Kiley Stevens | December 11, 2015
Photo: Dani Brandwein
It is a chilly September night when the members of Turkuaz take the stage for the first night of a two-show run at New York’s Brooklyn Bowl. Dressed in vibrant outfits that recall the glam late-‘70s, the group charges through a set of high-energy funk that feels heavily indebted to that era’s funk and disco sounds, as lead singer and guitarist Dave Brandwein wails on his Gibson Firebird and the horn section swells.
The nine-piece, Brooklyn, N.Y.-based outfit has steadily worked the jam and groove circuits since forming out of Boston’s prestigious Berklee College of Music scene in 2008. Along with brother band Dopapod, the group has helped anchor a new generation of improv-leaning acts who are leapfrogging around the modern indie-jam scene with the old-school H.O.R.D.E. mentality of never-ending tours, constant collaborations and wide-ranging covers. (They put their horns to good use on a tribute to Joe Cocker’s Mad Dogs & Englishmen a few years ago.)
After barnstorming clubs for years, Turkuaz have recently cemented a true national fanbase—thanks to wellreceived festival appearances at High Sierra, All Good, Disc Jam, Gathering of the Vibes and Catskill Chill—and that excitement culminated with their fifth studio album, Digitonium, which dropped in early October.
“A lot of the funk bands on the scene don’t provide as much of an emphasis on original songs and vocals,” Brandwein explains, pointing to the group’s powerful female singers, Sammi Garett and Shira Elias, who are known for their beautiful harmonies, playful dance moves and eccentric outfits. “It’s been part of our idea for the band since the beginning.”
Turkuaz’s members have always had a grand vision. Brandwein founded the nonet with bass player Taylor Shell while still in college, and, over time, their roster grew to include Garett, Elias, trumpeter/keyboardist Chris Brouwers, tenor saxophonist Greg Sanderson, baritone saxophonist/vocalist Josh Schwartz, guitarist/keyboardist Craig Brodhead and drummer Michelangelo "Mikey" Carubba. Early on, Turkuaz shared the same pool of musicians with Dopapod and a few other Berklee projects, but over time the ensemble honed in on their own carefully defined sound and style.
Though Brandwein functions as the band’s creative director, Turkuaz is still a highly collaborative project, and he looks at Digitonium as a true band statement. “It’s way easier to write an album as a group, learn how to perform the material and then record the songs,” he says of their past approach.
“But easier isn’t necessarily better,” Brandwein continues. “With Digitonium, we did the complete opposite. Other than a few songs we had been playing live, we had no regard for what the live arrangements would sound like going into the studio. We hadn’t even played most of these songs live. We totally pieced it together, and it’s the best album we’ve done. This time, the hard part has been learning to play them live and realizing I have nine guitar parts on one song, and I need to figure out how to make that sound with one guitar.”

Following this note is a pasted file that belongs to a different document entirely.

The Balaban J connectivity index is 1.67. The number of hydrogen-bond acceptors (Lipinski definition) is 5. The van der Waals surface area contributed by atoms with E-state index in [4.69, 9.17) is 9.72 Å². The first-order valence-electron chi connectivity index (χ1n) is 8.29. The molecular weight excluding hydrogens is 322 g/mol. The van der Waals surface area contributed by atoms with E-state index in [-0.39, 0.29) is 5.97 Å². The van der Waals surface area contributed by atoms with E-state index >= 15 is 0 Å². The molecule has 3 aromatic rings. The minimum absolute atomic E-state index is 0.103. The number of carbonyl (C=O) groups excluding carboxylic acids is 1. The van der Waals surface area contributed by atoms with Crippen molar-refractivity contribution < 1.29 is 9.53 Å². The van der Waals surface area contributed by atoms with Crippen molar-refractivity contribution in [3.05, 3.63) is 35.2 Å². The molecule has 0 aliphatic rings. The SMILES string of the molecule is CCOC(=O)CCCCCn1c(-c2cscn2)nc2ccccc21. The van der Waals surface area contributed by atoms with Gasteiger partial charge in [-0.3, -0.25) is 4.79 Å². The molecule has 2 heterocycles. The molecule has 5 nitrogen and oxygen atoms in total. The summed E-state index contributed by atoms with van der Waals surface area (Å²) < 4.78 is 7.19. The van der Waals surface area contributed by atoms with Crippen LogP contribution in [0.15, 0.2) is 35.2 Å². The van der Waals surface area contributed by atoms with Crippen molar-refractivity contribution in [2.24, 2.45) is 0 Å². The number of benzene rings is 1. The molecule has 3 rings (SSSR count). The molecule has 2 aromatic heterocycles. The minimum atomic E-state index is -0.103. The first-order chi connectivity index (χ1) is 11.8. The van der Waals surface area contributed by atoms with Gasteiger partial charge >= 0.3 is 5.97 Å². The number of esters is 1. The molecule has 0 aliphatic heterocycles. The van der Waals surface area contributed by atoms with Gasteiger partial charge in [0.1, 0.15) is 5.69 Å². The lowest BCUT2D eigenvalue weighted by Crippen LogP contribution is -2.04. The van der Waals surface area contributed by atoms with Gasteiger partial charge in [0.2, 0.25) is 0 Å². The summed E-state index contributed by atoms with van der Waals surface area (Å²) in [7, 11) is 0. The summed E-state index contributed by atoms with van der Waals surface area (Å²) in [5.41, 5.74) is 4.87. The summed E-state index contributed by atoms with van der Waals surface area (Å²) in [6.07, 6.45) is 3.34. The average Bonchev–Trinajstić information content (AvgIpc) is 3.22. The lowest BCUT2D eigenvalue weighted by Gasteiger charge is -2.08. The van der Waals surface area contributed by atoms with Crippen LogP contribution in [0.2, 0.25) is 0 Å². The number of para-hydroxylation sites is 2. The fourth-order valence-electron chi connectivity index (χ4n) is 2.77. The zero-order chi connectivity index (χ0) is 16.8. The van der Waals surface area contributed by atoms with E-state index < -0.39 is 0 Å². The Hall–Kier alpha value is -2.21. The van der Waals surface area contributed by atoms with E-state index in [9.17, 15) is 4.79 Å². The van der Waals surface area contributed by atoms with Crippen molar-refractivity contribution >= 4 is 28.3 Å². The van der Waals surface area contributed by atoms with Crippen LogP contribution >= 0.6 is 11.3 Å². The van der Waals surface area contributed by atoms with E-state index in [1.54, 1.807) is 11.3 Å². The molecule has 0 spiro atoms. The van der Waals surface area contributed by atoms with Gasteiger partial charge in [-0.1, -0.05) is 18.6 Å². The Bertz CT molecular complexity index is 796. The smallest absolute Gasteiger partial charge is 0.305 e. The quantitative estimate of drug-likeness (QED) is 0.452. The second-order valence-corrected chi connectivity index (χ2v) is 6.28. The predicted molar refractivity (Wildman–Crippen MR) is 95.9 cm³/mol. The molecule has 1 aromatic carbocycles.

More so than many of their peers, Turkuaz heavily emphasize the visual aspect of their concerts. In addition to their impressive light show, the band regularly polishes off their performances with colorful attire and choreographed dance routines. Brandwein’s wife, Dani, oversees those visuals—right down to ordering the nine Members Only jackets for their current stage show— and works with the band members individually to ensure each of their looks remains fresh and in line with their shifting sonic palette.
For their Stereochrome EP release in 2015, Turkuaz utilized a black-and-white motif in accordance with the “stereochrome” theme. Their microphones, merch and even their website went black and white until Digitonium’s rollout, when everything switched back to color. Brandwein hopes that at least a few people noticed.
“It helps set us apart from everyone else,” says Carubba, who also says that the band has always had a pretty “classy” dress code for their performances. “People see it and they think, ‘Well, if they’re down to rage, then I probably should be, too.’” Despite just releasing Digitonium, the members of Turkuaz already have an eye on their next studio project, which they hope to start working on before the end of the year. They will also add another feather in their cap when they co-headline Worcester, Mass.’s Palladium, a famed jam-scene venue, on New Year’s Eve as part of The Balldrop.
“Through our persistence and by staying true to our own voice, we’ve cut out a niche that no one else has been doing,” Carubba says backstage at the Bowl. “We have this cool freedom and ability to do what we want and, hopefully, our fans trust us. It’s cool to be in a position where you don’t feel like you’re under anyone’s shadow, and you don’t feel like you’re copying anybody else’s music. We are lucky that our music comes across as uniquely Turkuaz.”
And, above all else, Brandwein still takes pleasure in the collaborative process. “Having a group of people who are all thinking about something, all caring about it?” he says rhetorically. “That’s an artistic endeavor.”